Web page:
A tale of reconciliation after the horror of the Holocaust

Lien in 1945 (Bart van Es)

In our family, not surprisingly given my interest in book reviewing, books are always exchanged at Christmas. My daughter happened to give me The Cut Out Girl by Bart Van Es (Fig Tree. £16.99) which was chosen as Radio 4’s Book of the Week last August. An interview/memoir dealing with the Holocaust from the perspective of a Dutch Jewish woman, hidden as a child during the occupation of Holland, it also raises questions acutely pertinent today: the new undercurrent of anti-Semitism in Europe which is linked to Muslim immigration (briefly alluded to be the author); the nature of child sexual abuse; and what is now recognised as PTSD or Post-Traumatic Stress Disorder.

Lien de Jong was not yet nine, when in August 1942, with the increasing persecution of Dutch Jews, she said goodbye to her parents in The Hague to be cared for elsewhere in Holland by a Dutch family, the Van Esses. Her parents were to die soon after in Auschwitz, although she only came to know this gradually, years later. Forced to keep her Jewish identity secret, living with the ever-present danger of discovery by the Dutch police, having to be moved to another family, the Van Laars, when the Van Esses came under suspicion, enduring appalling but unspoken sexual assault and rape from a Van Laar male relation, separation from all her relations and often having to miss school – these were the features of Lien’s life before she entered her teens.

Her story is told in a series of interviews by Bart Van Es, a professor of English Literature at Oxford and a grandson of the couple Lien called “Ma” and “Pa”, who welcomed her into their family. Although he begins by stating that recording Lien’s story “is important, especially now, given the state of the world, with extremism again on the rise”, his account suggests that Van Es mainly wanted to find answers to personal questions relating to his grandparents before it was too late; in particular, why an uneasy relationship between Lien and her foster parents after the war finally led to a total breakdown in contact sometime after “Pa” died in 1979, when the author was seven.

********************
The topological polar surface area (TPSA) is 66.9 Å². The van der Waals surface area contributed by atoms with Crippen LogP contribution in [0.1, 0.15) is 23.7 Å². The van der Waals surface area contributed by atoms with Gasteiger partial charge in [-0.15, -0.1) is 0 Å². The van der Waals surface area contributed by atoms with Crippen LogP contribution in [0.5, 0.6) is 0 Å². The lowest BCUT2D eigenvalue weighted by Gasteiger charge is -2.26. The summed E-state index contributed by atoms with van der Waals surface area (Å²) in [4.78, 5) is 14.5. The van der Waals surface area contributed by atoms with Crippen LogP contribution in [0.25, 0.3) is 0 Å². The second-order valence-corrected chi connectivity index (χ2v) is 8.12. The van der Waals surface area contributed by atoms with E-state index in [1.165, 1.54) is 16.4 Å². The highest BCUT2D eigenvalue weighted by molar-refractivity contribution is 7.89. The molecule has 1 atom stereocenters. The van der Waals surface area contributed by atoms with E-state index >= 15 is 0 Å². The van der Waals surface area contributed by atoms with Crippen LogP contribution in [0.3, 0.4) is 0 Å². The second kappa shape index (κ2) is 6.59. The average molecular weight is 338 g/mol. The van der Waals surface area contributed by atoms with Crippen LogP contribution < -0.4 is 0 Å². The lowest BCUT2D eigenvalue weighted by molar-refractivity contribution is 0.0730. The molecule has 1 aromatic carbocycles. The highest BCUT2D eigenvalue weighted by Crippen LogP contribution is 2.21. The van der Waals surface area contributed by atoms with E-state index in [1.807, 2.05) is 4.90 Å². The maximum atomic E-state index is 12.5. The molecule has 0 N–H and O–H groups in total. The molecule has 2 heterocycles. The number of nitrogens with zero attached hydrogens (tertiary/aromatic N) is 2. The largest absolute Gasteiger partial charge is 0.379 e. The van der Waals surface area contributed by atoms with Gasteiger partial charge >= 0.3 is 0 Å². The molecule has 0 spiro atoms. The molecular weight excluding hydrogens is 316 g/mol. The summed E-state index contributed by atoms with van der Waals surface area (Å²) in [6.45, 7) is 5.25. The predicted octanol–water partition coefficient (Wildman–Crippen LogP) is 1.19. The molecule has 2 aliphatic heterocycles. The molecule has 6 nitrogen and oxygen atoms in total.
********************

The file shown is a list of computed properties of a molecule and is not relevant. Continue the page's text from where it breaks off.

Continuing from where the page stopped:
Exorcising the ghosts of the past was painful both for interviewer and interviewee. Van Es writes with honesty and sensitivity about his grandparents, describing their generosity and courage in helping Lien and others, but also noting their ambivalence towards their foster-daughter after the war and their human flaws of character. He also discovers some humbling parallels between Lien’s emotional difficulties as a young woman and his own step-daughter’s. As someone born in Holland but growing up largely in the UK, Van Es also has to confront some painful truths about the Nazi occupation of Holland.

Noting that the Jewish wartime death rate in the Netherlands was 80%, more than double that of other European countries, he comments, “For me, vaguely brought up on a myth of Dutch resistance, this comes as a shock.” The Dutch, obedient, organised and bribed by financial gain to hand over Jews, proved an efficient tool of the Nazis. The Protestant Reformed Church also emerges badly for their lack of moral leadership during the war: Van Es remarks, “Law and order are the mainstays of their civic values and that belief sits uneasily with any resistance to Nazi plans.”

The Dutch Catholic bishops’ protest in July 1942 against the Nazi persecution of Jews and their insistence that Sunday collection money be given to the Resistance, was commendable, but as Van Es also records, it led to a new wave of arrests and transportation, including that of the Jewish convert, Edith Stein, then a Carmelite nun in supposed sanctuary in a Dutch convent.

By the end of the book, family rifts and painful misunderstandings are (largely) healed: Van Es welcomes Lien as his new-found “aunt” and she, now in her mid-eighties, greets him as her “nephew”. All this makes for absorbing reading. However, for me as a mother one of the most haunting chapters in the book occurs when Lien’s mother, aged 29 and soon to die in a gas chamber, tells her young daughter she is going away to stay somewhere else “for a while”, then writes to Lien’s foster parents (whom she does not know) “Imagine for yourself the parting between us…I want to say to you that it is my wish that she will think only of you as her mother and father and that, in the moments of sadness that will come to her, you will comfort her as such.”

The love, self-sacrifice and self-restraint of this letter remain with the reader of this meticulously researched and affecting family history.